Emerging Markets InfrastructureBrazil will host the World Cup in 2014 and the Olympic Games in 2016, while Russia will host the Winter Olympics in 2014 and the World Cup in 2018. In order to accommodate the needs of these huge sports events,these two countries have earmarked hundreds of billions of US dollars to develop their infrastructure. In addition, other emerging countries are also focusing on improving their infrastructure with a view to achieving sustainable economic growth and urbanisation. Therefore, the outlook of the infrastructure sector in emerging markets remains rosy as a whole.

According to Macquarie Investment Management Limited and Bloomberg, emerging markets infrastructure sector generally provided higher returns along with lower volatility compared with other major EM indices and asset classes over the last 10 years as of December 31, 2011. However, investors should be aware of policy risks as well as the risk involved in concentrated investment in one single industry. Investments in the infrastructure in emerging markets would inevitably be affected if any negative event were to occur that affects the global infrastructure industry.

 

Aggressive Approach

Asian Small Caps

According to Bloomberg, the cumulative return of Asian small caps over the last 10 years as of March 31, 2012 has outperformed large caps by more than 41 percentage points, with strong potential for future growth. Take smart phones and tablet PCs as an example, which have become the most sought-after pieces of internet-related technology around the world in recent years. High-tech supply chains in Taiwan and South Korea and middle- and low-end smart-phone manufacturers and related component suppliers in South Korea and China have acquired considerable investment appeal. Another highlight of growth in Asia is the consumer sector, where emerging industries have enabled small companies to bring their growth potential into full play. Nevertheless, when it comes to business operation, small companies may not be able to survive an economic downturn due to inadequate economies of scale, higher costs of borrowing, logistics, marketing and production compared with large enterprises. In addition, as South Korea and other Asian countries rely heavily on crude-oil imports, a surge in oil prices would also hamper their economic growth.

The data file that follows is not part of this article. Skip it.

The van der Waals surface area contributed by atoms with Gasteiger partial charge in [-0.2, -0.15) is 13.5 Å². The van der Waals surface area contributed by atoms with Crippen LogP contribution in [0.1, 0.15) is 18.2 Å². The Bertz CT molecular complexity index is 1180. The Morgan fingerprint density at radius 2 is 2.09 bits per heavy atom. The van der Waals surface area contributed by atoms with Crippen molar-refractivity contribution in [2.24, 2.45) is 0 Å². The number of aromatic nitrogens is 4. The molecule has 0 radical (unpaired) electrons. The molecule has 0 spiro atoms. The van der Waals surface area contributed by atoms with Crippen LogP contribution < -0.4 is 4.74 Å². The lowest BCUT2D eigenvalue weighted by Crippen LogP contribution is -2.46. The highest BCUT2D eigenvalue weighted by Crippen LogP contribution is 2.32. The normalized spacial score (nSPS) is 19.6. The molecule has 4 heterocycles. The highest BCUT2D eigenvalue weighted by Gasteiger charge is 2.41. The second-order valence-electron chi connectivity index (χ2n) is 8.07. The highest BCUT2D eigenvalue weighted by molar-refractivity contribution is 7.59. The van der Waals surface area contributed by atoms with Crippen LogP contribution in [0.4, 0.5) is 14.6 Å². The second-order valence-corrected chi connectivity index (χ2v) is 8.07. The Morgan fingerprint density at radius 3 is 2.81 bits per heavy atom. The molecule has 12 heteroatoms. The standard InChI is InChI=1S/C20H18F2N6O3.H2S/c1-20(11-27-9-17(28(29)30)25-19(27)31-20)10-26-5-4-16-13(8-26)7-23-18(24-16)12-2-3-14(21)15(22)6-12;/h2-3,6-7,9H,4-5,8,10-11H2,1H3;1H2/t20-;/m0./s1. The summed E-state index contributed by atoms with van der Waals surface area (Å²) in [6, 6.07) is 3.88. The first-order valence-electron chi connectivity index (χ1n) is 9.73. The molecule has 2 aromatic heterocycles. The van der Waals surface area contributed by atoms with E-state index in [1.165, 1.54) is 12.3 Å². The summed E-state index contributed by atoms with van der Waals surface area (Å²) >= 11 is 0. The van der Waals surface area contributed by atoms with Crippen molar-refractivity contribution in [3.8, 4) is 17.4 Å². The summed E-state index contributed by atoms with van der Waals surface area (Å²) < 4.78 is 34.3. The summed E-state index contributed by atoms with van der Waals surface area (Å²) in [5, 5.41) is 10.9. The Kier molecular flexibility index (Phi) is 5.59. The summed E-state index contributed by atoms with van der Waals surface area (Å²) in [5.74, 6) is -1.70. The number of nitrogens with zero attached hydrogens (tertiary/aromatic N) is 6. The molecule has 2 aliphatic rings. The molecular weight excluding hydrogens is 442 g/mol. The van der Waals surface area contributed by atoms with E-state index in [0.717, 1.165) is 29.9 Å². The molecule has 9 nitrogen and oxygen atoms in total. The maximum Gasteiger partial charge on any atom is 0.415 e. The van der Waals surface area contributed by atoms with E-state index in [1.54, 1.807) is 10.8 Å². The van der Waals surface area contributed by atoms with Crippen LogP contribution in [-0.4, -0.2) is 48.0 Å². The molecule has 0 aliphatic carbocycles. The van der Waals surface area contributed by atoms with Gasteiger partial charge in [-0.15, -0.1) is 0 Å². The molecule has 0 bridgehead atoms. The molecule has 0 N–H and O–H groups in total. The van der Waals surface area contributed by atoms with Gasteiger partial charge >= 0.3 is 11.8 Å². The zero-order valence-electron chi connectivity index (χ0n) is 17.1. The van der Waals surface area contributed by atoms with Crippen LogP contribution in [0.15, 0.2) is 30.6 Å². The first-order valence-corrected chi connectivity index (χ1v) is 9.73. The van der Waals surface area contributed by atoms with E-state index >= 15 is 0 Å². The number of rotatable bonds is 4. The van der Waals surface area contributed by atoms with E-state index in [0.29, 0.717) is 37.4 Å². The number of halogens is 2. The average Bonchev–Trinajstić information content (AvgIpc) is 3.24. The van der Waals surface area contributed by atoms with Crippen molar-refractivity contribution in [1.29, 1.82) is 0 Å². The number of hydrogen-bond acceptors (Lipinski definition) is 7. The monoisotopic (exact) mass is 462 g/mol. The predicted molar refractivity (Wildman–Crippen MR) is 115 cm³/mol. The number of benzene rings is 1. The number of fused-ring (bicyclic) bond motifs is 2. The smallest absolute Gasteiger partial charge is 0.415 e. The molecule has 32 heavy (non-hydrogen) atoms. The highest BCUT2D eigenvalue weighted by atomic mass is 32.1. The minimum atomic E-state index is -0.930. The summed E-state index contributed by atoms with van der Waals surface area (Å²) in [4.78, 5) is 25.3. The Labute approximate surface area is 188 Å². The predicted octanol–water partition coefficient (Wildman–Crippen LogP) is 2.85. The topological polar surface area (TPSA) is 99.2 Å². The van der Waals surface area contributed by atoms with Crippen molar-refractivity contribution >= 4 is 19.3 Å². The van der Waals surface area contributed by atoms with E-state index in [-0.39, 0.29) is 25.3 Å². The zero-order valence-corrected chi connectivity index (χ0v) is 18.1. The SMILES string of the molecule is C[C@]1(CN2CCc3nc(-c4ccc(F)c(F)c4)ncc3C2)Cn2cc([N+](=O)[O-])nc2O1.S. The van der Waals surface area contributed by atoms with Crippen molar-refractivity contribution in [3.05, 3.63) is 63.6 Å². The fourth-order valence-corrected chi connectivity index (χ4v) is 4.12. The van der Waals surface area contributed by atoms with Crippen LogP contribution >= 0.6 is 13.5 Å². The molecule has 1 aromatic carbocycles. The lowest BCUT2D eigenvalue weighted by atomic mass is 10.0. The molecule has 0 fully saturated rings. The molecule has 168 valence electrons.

Global Equity

There are still some overlooked investment opportunities of substantial potential in the market despite the uncertainty of the global economic outlook. Emerging markets in general are being favoured, because they have two or three times greater GDP growth rates than the developed markets, along with attractive valuations. Investors may look at quality companies with proven track records and excellent management teams. In developed markets, investors may look at enterprises that are undergoing transformation. Brazil and India are considered favourable, the former having abundant hard commodities and oil reserves but without excessive consumer borrowings, while India enjoys an advantageous population structure. However, the global market may continue to be clouded by such uncertainties as the deterioration of the European debt crisis and the slowdown of China’s economic growth.

 

Important Notes: The above information provided is for reference only and should not be relied upon as an investment advice or regarded as substitute for any investment advice. Investment involves risks. Investors should not only base on this material alone to make investment decisions and should read the offering document for details, including the risk factors, charges and features of the product. This material has not been reviewed by the Securities and Futures Commission (SFC).